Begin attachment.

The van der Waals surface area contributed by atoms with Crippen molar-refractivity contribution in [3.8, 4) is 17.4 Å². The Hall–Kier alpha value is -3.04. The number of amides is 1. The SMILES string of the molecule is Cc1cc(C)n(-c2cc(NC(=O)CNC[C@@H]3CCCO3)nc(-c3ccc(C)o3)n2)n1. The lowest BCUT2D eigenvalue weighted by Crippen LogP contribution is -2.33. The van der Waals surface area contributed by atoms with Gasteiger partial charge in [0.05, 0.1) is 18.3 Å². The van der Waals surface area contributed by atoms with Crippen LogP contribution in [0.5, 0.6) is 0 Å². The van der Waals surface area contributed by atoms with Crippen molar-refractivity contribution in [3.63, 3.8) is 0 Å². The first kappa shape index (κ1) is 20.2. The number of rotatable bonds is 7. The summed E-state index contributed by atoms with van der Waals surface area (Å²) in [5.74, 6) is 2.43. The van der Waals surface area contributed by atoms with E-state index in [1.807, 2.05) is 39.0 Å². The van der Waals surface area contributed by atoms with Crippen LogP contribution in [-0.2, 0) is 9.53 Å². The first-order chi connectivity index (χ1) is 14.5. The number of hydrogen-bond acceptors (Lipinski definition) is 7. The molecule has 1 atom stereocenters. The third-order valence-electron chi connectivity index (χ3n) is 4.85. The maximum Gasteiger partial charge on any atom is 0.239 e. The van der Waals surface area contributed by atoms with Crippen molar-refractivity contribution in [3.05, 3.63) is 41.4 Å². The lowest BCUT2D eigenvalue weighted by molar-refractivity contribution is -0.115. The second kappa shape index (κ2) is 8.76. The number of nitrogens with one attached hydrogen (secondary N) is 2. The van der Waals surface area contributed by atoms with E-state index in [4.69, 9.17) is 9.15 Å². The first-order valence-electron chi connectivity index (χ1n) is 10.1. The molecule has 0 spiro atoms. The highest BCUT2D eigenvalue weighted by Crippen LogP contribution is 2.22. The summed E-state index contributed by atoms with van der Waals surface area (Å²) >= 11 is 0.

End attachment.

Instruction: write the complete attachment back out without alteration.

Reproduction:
The van der Waals surface area contributed by atoms with Crippen molar-refractivity contribution in [3.8, 4) is 17.4 Å². The Hall–Kier alpha value is -3.04. The number of amides is 1. The SMILES string of the molecule is Cc1cc(C)n(-c2cc(NC(=O)CNC[C@@H]3CCCO3)nc(-c3ccc(C)o3)n2)n1. The lowest BCUT2D eigenvalue weighted by Crippen LogP contribution is -2.33. The van der Waals surface area contributed by atoms with Gasteiger partial charge in [0.05, 0.1) is 18.3 Å². The van der Waals surface area contributed by atoms with Crippen LogP contribution in [0.5, 0.6) is 0 Å². The van der Waals surface area contributed by atoms with Crippen molar-refractivity contribution in [3.63, 3.8) is 0 Å². The first kappa shape index (κ1) is 20.2. The number of rotatable bonds is 7. The summed E-state index contributed by atoms with van der Waals surface area (Å²) in [5.74, 6) is 2.43. The van der Waals surface area contributed by atoms with E-state index in [1.807, 2.05) is 39.0 Å². The van der Waals surface area contributed by atoms with Crippen LogP contribution in [-0.2, 0) is 9.53 Å². The first-order chi connectivity index (χ1) is 14.5. The number of hydrogen-bond acceptors (Lipinski definition) is 7. The molecule has 1 atom stereocenters. The third-order valence-electron chi connectivity index (χ3n) is 4.85. The maximum Gasteiger partial charge on any atom is 0.239 e. The van der Waals surface area contributed by atoms with Crippen molar-refractivity contribution in [3.05, 3.63) is 41.4 Å². The lowest BCUT2D eigenvalue weighted by molar-refractivity contribution is -0.115. The second kappa shape index (κ2) is 8.76. The number of nitrogens with one attached hydrogen (secondary N) is 2. The van der Waals surface area contributed by atoms with E-state index in [4.69, 9.17) is 9.15 Å². The first-order valence-electron chi connectivity index (χ1n) is 10.1. The molecule has 0 spiro atoms. The highest BCUT2D eigenvalue weighted by Crippen LogP contribution is 2.22. The summed E-state index contributed by atoms with van der Waals surface area (Å²) >= 11 is 0.